How Your Mood Impacts Your Workout According To A Psychologist

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Does being in a good mood equal a good workout? And should we beat the hell out of a punch bag when we’re angry? We ask sports psychologist Dr Josephine Perry to explain how your mood impacts your workout…

How your mood impacts your workout

How can the mindset you bring to the workout affect it?

The mindset we take with us to our workout can have a big impact. Ideally, we want to have a challenge mindset. Knowing it might be hard but being really up for it and excited for what we can get done and how good we will feel afterwards. Then we will attack the efforts and feel like we are improving.

To get this mindset we need to have the right level of activation

If we are not amped up enough then music is a brilliant way to increase it. Having a threat mindset (only doing the workout because we know we have to either to get healthier, to tick a box or to make up for not eating the way we would like) means we do it half-heartedly and probably without enjoying it. It will feel more like punishment. The more we can focus on the stuff about the workout we love and the positive reasons about why we want to do it the more of that great challenge mindset we can have, making us feel happier and doing a better workout.

How your mood impacts your workout according to a sports psychologist

Is it true that the better the mood, the better the workout?

I think this will all depend on us as individuals. Some people if they approach a workout in a good mood will interpret the tough bits in a good way by reframing any negative thoughts in their head really effectively. If they turn up to work out already feeling beaten down or in a negative place then the reframing will be much harder.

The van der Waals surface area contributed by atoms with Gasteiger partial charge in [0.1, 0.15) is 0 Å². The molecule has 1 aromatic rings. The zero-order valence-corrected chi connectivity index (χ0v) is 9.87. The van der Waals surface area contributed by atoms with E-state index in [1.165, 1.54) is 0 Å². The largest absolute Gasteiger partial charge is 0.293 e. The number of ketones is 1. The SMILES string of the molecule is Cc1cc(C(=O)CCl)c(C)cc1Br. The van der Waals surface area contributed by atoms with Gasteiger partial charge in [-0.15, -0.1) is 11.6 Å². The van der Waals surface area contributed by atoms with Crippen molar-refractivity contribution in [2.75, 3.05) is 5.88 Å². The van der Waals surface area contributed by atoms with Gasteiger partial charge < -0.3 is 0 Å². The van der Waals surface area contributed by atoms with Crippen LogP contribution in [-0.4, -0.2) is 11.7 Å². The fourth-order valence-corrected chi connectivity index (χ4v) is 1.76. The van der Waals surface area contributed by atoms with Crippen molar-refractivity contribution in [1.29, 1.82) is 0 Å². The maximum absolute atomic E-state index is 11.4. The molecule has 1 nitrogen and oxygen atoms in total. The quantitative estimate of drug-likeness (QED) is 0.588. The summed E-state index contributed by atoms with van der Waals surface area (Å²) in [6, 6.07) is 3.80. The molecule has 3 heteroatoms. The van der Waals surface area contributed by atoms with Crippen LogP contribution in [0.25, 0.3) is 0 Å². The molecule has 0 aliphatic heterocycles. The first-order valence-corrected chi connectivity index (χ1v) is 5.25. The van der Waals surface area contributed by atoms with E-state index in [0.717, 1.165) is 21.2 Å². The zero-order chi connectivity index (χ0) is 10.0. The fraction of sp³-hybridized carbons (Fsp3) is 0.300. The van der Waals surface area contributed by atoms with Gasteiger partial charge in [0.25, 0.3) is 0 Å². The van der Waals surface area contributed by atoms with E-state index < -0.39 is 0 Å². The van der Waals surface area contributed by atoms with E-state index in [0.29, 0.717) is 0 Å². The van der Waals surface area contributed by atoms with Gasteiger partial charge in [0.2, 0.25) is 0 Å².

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How your mood impacts your workout

Should you match your workout to your mood?

Most of the time it shouldn’t matter. But, if you know there are a couple of workouts that always boost your mood then those are good to have front of mind to use on days when your mood isn’t great and you are not feeling up for it. A better route is to match your workout to is your circadian rhythm. It impacts our abilities meaning we do best when we aim to learn new skills or techniques in the morning and do endurance or fitness work in the evening. If we match our workout content to this we will feel happier and like we have achieved more.

How will the following moods affect your workout:


When you are angry your heart will be racing, you’ll have adrenaline and cortisol flooding your body and you will be pumped up for action. Better than taking it out on a person is doing some exercise to release the pent up energy and slowly lower your activation level. When angry we tend to narrow our focus, so here I might suggest you make the most of that and pick a workout that requires some concentration and lots of movement.


When you are feeling lazy you need to really know what gets you going: is it exercising with others, having something booked in you’ll feel guilty about missing or just promising yourself to just do the first ten minutes (and know barring illness you always carry on).

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When we are feeling sad there are two ways to go: either something where we get into the flow to take our mind off what is upsetting us or something where we purposely having time to reflect and notice the thoughts we are having.


When you are feeling happy you want to keep that feeling up for as long as possible, so this will be the time to get music pumping, focusing on something you might have been procrastinating over like learning a new move or doing extra reps.


When we are stressed it is helpful to remember that when we are exercising, even though we are not focused on solving problems, our brain tends to carry on trying to solve them in the background, so doing something that completely takes your mind off your issues – perhaps exercising with others, or doing something which requires loads of concentration, might be good to consider. You’ll get some perspective on what is going on and you might also get your problem solved.

The Psychology of Exercise by Josephine Perry is available on Amazon.

By Sam

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